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Abusive Relationships

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"Do you want to shift energetic patterns that hold Abusive Relationships in place?"

abusive relationshipsDr. Ulla Sebastian; Visioform.comabusive relationships

Abusive relationships are about power and control rather than respect and love. Abusive relationships are quite common but not easily recognised as the abusive patterns fit the cultural myth of romantic love.

Through TV, movies and songs, women are taught that true love is to please men and to care for them even at their own expense.

Men get socialised to believe that it is their job to protect women and be in control at all times even within the sexual encounter. Jealousy, possessiveness and even physical or emotional abuse, is often seen as a sign of true love.

The ideal of romantic love suggests that men and women have to devote themselves totally to their partner, often to the exclusion of other relationships and interests. The belief that any relationship, even an abusive one, is better than no relationship at all keeps women and men in unhealthy relationships.

Abusive relationships are happening mostly between a male abuser and a female victim although this pattern is getting more and more reversed.

Abusive relationships that involve the man as the abuser and the woman as the victim often follow a predictable pattern, where a time of closeness and harmony is followed by a period of building tension. The man, often out of jealousy, starts to control, criticise and humiliate his woman. The woman tries to adjust to his demands in order to calm him or to prevent the next abusive attack.

Following the abusive episode, the man exhibits remorsefulness and apologises for his behaviour. He is now caring and promises to work on himself to cease the abuse. She stays out of false hope. Over time, tension builds, promises are replaced by threats and the abuse escalates again.

Within abusive relationships, both genders can take either role or switch between the roles. A persecutor has been a victim before he became a persecutor, and a victim can easily switch into a persecutor often in order to protect him or herself from becoming a victim again.

Abuser and victim share basic characteristics: low self-esteem, insecurity, reluctance or fear to take responsibility for their own life, lack of emotional support and appreciation as children and the sense of being a failure without a mate.

Abusive relationships can be as subtle like brainwashing the partner through verbal attacks, demeaning, criticising or ridiculing him or her or as raw as physical or sexual violence. Alcohol or drugs often trigger this explosive response.

If you are caught in an abusive relationship what can you do to break the cycle?

The first step is to realise that such a relationship is NOT an expression of love but of power and violence that undermines the self worth and trust in life and may lead to depression, illness and increased alcohol and drug use.

As the dynamic in abusive relationships tend to exclude the outer world in course of time, it's vital to step out of this dynamic and start to talk with others about it.

Talking to others who have had similar experiences can be a life-changing step as it confirms your perception and will help you to trust yourself and your own experiences. There are women's and men's help lines that you find on the Internet, or you may consult with your local medical or mental health agencies.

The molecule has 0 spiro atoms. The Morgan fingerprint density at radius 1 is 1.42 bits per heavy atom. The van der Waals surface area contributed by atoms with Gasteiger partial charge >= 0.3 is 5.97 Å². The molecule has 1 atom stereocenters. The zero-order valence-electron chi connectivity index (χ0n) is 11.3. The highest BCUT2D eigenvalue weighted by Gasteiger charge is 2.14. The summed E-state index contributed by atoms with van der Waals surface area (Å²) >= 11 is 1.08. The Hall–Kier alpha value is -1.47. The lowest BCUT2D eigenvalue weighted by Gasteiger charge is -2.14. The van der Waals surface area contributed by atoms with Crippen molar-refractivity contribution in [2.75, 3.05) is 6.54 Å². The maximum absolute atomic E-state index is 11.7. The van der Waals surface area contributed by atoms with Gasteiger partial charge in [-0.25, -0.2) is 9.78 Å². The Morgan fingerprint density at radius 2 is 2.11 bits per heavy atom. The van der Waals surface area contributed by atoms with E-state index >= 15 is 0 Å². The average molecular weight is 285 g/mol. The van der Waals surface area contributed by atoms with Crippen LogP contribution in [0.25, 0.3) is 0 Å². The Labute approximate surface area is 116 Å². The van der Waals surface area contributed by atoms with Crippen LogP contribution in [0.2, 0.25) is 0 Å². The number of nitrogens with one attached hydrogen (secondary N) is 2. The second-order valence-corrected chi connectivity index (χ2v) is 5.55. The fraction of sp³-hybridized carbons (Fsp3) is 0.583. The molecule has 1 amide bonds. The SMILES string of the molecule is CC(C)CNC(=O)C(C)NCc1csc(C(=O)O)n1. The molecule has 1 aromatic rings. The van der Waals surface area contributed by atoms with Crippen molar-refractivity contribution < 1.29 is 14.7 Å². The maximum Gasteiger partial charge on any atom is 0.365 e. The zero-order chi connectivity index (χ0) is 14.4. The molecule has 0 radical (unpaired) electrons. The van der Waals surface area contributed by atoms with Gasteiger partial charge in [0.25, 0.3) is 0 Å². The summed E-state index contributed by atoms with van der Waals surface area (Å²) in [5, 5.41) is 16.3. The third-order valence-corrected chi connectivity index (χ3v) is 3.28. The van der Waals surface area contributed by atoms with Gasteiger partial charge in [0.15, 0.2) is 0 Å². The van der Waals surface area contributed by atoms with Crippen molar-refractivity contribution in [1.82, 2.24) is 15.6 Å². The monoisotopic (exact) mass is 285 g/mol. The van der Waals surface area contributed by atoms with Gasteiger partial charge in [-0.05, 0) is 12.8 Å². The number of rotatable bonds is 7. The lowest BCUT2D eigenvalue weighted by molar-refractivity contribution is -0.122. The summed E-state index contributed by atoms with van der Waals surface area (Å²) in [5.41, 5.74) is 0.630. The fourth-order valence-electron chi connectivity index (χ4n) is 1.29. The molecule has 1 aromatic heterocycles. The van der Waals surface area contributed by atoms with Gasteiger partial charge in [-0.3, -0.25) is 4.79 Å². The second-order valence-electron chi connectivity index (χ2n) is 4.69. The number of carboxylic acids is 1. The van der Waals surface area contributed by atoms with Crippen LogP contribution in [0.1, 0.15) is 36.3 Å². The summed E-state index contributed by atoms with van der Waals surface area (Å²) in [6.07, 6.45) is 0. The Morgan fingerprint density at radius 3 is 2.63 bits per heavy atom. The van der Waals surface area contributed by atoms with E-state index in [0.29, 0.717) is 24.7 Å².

I offer books, free articles and a free course with suggestions of what you can do to cope with such a situation. Just click the link at the end of this page to get there.

As abusive relationships are so deeply rooted and supported through cultural myth, you may need extra help in understanding the dynamics of them and in shifting the energetic patterns that hold the persecutor or victim position in place so that you can develop healthy relationship patterns and communication skills.

I offer a distance course on love and relationships where I shift those energetic patterns through a broad range of healing modalities such as movement, breathing, colour or sound.

With this work, I am delighted to share forty years of research, work with thousands of people from all over the world and a lifelong experience of Selfgrowth and transformation with you to assist you in regaining your power faster, less painful and more effective.

Distance courses work with wave patterns that reach beyond time and space. Personal presence is not required to fully benefit from it. You can sit comfortably at home and pace the process according to your needs.

During the course, you have a community of peers in the form of a forum and chat with whom you can share your questions, goals and results to deepen and enrich your experience.

The benefits of these courses for you will be to:

  • Get clear on what you want for your own life
  • Become aware of cultural patterns of thinking, feeling and behaviour that keep you attached to abusive relationships
  • Gain insight into the underlying structure of abuse
  • Let go of life-depleting attitudes and habits that don't serve you any longer
  • Have your resonance transformed and optimised for the attitudes, thought patterns, feelings and behaviours that will drive you towards a self empowered, healthy and fulfilled life
  • Learn skills to manage your everyday life
  • Have professional and peer support to achieve what makes your life fulfilled

For information on free courses and to receive information on distance courses, workshops and other support available from Visioform, please sign-up below:

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Dr. Ulla Sebastian

Dr. Ulla Sebastian

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